Fridays, October 12, 2012-February 22, 2013(see individual course dates below)
Full Certificate Discount Fee: $500 (dependent upon full payment at time of registration)
Standard course fee $125 (full days); $65 (half day)
27 CEUs for entire series
REGISTRATION DEADLINE FOR FULL CERTIFICATE DISCOUNT: October 5, 2012
*Ethics credit included
This certificate series is designed to look at the biological component within the context of recovery. Each course within this series will focus on the use of biological information as it applies to behavioral health. Issues associated with psychopharmacology will be presented without sacrificing a holistic approach to recovery. In fact, one of the courses will specifically look at practices that include shared decision making and working collaboratively with prescribing clinicians. In all courses within this series, biological and pharmacological information is presented in such a way that an extensive background in biology is not a prerequisite.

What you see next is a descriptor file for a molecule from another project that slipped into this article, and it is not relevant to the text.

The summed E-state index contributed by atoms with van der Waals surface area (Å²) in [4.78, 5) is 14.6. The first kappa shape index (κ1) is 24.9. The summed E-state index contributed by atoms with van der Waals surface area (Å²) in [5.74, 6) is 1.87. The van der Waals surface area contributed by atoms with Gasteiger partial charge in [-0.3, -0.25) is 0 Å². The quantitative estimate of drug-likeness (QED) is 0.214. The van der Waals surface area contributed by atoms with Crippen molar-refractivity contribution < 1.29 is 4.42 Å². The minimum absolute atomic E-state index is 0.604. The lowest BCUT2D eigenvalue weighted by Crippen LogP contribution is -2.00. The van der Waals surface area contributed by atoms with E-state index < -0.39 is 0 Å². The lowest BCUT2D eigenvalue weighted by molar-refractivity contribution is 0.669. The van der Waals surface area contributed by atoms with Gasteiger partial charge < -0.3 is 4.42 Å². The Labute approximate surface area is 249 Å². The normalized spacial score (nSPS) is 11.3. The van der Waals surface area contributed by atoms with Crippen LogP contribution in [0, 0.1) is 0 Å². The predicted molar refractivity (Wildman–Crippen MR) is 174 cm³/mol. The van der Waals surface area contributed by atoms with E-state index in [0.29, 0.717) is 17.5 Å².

Overall learning objectives for this series include: 1) recognize the most common medications and associated side effects for medications prescribed for children, adolescents and adults with behavioral health diagnoses; 2) summarize the relationship between brain chemistry and medications that should (and should not) be prescribed for people with a mental illness and an addiction; 3) discuss the impact of PTSD/traumatic exposure on the nervous system; 4) list specific approaches that support the use of pharmaceuticals in a collaborative fashion between the person in recovery and the prescribing clinician; 5) summarize the ethical considerations when prescribing medications.